Friday, September 08, 2006

Romans and depression

N.T. Wright tells an instructive story at the beginning of a lecture given at Wycliffe College in Toronto. A minister friend in England, before he sought ordination, was working in a rough area of London. The experience was trying, and he became very depressed. The warden of the hostel where he stayed told him he should read the letter to the Romans every day for a month. As in a chapter or half-chapter a day? No, the warden said. Read the whole letter, every day, after work. He did, and he says it changed his life and transformed his views of all sorts of things.

The Christian psychiatrist John White tells a similar story, about himself, in The Masks of Melancholy.
Years ago, when I was seriously depressed, the thing that saved my own sanity was a dry-as-dust grappling with Hosea's prophecy. I spent weeks, morning by morning, making meticulous notes, checking historical allusions in the text. Slowly I began to sense the ground under my feet growing steadily firmer. I knew without any doubt that healing was constantly springing from my struggle to grasp the meaning of the prophecy. (202-03)
The Gideon Bibles you find in hotel rooms usually have an index of passages to read when you're fearful, guilty, doubtful, or otherwise beset. It's a perfectly legitimate approach to fear, guilt, doubt, and the rest. But there's something to be said for what Wright's friend and White did, immersing themselves in a couple of whole books of Scripture. I suspect it "worked" in part precisely because Romans and Hosea didn't address their depression head-on, at least not in any obvious way. Repeated exposure to the letter and the prophecy kept drawing their minds away from themselves and pushing them toward other concerns.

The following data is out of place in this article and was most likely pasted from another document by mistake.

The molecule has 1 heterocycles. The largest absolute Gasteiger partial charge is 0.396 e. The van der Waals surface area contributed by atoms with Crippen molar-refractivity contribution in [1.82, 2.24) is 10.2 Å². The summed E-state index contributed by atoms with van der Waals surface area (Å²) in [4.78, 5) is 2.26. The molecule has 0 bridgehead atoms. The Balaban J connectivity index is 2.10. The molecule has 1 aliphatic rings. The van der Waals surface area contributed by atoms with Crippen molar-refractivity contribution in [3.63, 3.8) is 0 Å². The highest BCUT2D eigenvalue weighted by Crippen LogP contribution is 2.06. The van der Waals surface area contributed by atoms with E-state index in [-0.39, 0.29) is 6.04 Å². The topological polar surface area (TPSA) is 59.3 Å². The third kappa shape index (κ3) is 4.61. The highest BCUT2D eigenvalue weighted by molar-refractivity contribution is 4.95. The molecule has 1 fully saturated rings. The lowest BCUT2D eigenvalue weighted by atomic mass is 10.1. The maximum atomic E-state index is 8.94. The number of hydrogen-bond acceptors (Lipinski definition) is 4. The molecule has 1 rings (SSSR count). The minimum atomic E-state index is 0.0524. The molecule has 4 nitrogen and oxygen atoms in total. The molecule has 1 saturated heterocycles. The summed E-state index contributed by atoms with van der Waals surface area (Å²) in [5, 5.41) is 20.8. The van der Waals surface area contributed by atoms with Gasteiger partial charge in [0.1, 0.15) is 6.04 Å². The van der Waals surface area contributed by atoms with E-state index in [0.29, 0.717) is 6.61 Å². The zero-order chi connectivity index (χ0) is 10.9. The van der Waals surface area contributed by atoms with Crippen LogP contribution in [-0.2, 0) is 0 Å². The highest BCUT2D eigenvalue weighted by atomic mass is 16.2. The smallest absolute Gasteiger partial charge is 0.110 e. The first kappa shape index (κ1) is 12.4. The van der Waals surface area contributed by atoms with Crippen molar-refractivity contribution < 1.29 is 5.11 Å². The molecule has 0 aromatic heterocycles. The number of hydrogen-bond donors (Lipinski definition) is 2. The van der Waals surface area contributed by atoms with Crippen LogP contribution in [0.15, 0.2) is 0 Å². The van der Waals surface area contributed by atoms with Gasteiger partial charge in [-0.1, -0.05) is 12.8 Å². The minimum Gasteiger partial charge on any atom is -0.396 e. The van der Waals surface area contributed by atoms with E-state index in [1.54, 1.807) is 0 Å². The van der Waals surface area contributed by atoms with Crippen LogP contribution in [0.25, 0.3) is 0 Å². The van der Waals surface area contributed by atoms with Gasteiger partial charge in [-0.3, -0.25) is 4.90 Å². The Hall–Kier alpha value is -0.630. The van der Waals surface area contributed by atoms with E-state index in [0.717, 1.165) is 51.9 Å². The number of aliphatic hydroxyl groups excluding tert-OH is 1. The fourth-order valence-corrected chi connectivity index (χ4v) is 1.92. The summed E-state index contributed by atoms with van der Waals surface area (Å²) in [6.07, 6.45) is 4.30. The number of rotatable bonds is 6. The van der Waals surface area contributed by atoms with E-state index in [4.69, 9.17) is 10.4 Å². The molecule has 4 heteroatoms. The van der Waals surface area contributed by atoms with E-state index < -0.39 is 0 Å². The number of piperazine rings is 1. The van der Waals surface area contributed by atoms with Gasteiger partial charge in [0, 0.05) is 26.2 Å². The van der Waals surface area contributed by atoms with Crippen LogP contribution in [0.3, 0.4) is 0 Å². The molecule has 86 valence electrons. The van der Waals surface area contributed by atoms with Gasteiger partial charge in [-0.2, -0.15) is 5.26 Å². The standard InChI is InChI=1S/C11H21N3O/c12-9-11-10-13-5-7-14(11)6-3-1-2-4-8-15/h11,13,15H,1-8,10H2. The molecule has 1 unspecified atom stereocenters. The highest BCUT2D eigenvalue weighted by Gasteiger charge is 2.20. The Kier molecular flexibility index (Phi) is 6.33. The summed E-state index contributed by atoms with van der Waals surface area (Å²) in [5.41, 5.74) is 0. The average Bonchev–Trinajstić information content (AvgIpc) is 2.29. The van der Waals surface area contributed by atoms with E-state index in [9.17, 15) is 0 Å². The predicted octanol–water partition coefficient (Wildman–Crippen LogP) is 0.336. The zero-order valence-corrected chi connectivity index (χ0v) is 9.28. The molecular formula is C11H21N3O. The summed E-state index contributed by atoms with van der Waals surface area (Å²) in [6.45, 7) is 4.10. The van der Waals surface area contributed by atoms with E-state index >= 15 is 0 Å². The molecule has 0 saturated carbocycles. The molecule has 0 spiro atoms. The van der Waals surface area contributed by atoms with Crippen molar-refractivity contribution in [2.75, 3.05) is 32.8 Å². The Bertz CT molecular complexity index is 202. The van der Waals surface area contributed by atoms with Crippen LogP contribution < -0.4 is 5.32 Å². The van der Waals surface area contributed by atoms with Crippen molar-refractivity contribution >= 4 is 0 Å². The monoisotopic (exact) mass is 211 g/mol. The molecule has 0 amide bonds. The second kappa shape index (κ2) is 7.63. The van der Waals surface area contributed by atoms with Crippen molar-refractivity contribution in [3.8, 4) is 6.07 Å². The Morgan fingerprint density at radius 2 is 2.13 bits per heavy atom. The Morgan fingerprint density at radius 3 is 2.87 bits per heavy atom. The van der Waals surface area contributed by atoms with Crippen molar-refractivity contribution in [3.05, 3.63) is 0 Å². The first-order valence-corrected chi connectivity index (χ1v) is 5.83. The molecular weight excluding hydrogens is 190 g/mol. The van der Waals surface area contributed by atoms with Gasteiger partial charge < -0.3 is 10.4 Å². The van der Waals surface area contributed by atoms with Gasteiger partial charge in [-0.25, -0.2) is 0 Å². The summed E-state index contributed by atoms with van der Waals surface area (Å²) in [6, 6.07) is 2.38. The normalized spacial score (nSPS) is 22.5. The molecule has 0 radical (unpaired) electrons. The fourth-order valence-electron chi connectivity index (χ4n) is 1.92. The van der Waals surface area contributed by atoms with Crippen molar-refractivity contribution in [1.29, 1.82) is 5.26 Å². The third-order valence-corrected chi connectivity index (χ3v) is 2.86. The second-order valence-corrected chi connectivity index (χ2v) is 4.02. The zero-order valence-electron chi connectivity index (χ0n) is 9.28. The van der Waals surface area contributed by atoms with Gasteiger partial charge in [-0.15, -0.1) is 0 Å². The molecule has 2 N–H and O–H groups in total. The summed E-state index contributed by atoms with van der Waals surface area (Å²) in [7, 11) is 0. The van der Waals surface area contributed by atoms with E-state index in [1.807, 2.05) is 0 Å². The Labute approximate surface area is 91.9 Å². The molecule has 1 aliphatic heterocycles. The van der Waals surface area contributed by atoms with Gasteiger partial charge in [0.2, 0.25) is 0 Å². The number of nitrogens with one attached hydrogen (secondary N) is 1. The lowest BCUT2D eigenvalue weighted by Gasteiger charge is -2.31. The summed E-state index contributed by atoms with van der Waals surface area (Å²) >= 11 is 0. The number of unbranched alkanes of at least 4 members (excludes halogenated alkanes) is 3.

Maybe there are times when we don't need another comforting passage to read or another Christian book on suffering; we need something that will open our minds to the big picture, and a work such as Romans does nothing if not present a big picture. Ditto a stretch of Scripture such as Isaiah 40-66. Ditto the Gospel of John. Ditto (if you want something much shorter) the letter to the Ephesians.

4 Comments:

Blogger Ruth Rachel Vendsel said...

I will file this good advise under "counseling tools" - thank you for the insight!

I am so glad you have started a blog; I know it will be good reading. So good to see you this week, brother!

8:05 PM  
Anonymous Aaron Scott said...

Could you imagine reading an entire book of the Bible during a Sunday Morning Serive? Hmmmm....

2:07 PM  
Blogger Luke Le Duc said...

Speaking of depression, where are you and when will you come back? Will we even see you again?

5:50 PM  
Anonymous Eric Pyle said...

Charlie Dennison has a sermon along these lines on Hannah's prayer in 1 Sam 2. The prayer is anti-theraputic. We would expect a prayer focused specifically upon her personal experience of answered prayer; instead she's wholly swollowed up in declaring God's mighty works and covenant keeping character.

10:28 PM  

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